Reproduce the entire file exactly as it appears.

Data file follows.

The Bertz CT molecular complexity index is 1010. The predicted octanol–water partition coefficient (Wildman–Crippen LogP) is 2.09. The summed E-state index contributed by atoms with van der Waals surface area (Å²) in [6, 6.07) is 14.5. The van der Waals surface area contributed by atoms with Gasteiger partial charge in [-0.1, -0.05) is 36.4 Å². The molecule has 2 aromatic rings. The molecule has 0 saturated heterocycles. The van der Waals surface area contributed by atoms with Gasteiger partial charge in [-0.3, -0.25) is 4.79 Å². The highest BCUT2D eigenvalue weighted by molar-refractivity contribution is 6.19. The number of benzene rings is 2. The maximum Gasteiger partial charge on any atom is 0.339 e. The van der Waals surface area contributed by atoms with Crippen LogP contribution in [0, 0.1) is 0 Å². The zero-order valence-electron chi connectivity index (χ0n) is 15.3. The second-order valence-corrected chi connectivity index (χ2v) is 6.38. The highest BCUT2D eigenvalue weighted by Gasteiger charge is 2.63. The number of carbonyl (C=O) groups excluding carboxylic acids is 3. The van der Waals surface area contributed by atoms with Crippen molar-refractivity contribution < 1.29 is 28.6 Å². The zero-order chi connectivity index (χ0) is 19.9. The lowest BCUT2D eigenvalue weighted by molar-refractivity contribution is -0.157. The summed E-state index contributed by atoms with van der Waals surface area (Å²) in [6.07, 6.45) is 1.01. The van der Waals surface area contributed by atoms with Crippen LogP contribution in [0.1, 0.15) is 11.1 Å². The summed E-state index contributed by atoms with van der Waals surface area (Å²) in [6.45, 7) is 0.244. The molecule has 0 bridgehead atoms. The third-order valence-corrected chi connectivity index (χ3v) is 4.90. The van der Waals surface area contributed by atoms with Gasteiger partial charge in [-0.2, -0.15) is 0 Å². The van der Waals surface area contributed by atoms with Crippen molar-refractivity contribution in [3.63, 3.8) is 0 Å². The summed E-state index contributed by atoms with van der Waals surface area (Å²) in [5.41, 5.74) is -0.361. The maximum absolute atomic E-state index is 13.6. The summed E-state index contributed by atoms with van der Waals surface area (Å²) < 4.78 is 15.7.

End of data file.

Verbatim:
The Bertz CT molecular complexity index is 1010. The predicted octanol–water partition coefficient (Wildman–Crippen LogP) is 2.09. The summed E-state index contributed by atoms with van der Waals surface area (Å²) in [6, 6.07) is 14.5. The van der Waals surface area contributed by atoms with Gasteiger partial charge in [-0.1, -0.05) is 36.4 Å². The molecule has 2 aromatic rings. The molecule has 0 saturated heterocycles. The van der Waals surface area contributed by atoms with Gasteiger partial charge in [-0.3, -0.25) is 4.79 Å². The highest BCUT2D eigenvalue weighted by molar-refractivity contribution is 6.19. The number of benzene rings is 2. The maximum Gasteiger partial charge on any atom is 0.339 e. The van der Waals surface area contributed by atoms with Crippen LogP contribution in [0, 0.1) is 0 Å². The zero-order valence-electron chi connectivity index (χ0n) is 15.3. The second-order valence-corrected chi connectivity index (χ2v) is 6.38. The highest BCUT2D eigenvalue weighted by Gasteiger charge is 2.63. The number of carbonyl (C=O) groups excluding carboxylic acids is 3. The van der Waals surface area contributed by atoms with Crippen molar-refractivity contribution < 1.29 is 28.6 Å². The zero-order chi connectivity index (χ0) is 19.9. The lowest BCUT2D eigenvalue weighted by molar-refractivity contribution is -0.157. The summed E-state index contributed by atoms with van der Waals surface area (Å²) in [6.07, 6.45) is 1.01. The van der Waals surface area contributed by atoms with Crippen LogP contribution in [0.1, 0.15) is 11.1 Å². The summed E-state index contributed by atoms with van der Waals surface area (Å²) in [6.45, 7) is 0.244. The molecule has 0 bridgehead atoms. The third-order valence-corrected chi connectivity index (χ3v) is 4.90. The van der Waals surface area contributed by atoms with Gasteiger partial charge in [-0.2, -0.15) is 0 Å². The van der Waals surface area contributed by atoms with Crippen molar-refractivity contribution in [3.63, 3.8) is 0 Å². The summed E-state index contributed by atoms with van der Waals surface area (Å²) in [5.41, 5.74) is -0.361. The maximum absolute atomic E-state index is 13.6. The summed E-state index contributed by atoms with van der Waals surface area (Å²) < 4.78 is 15.7.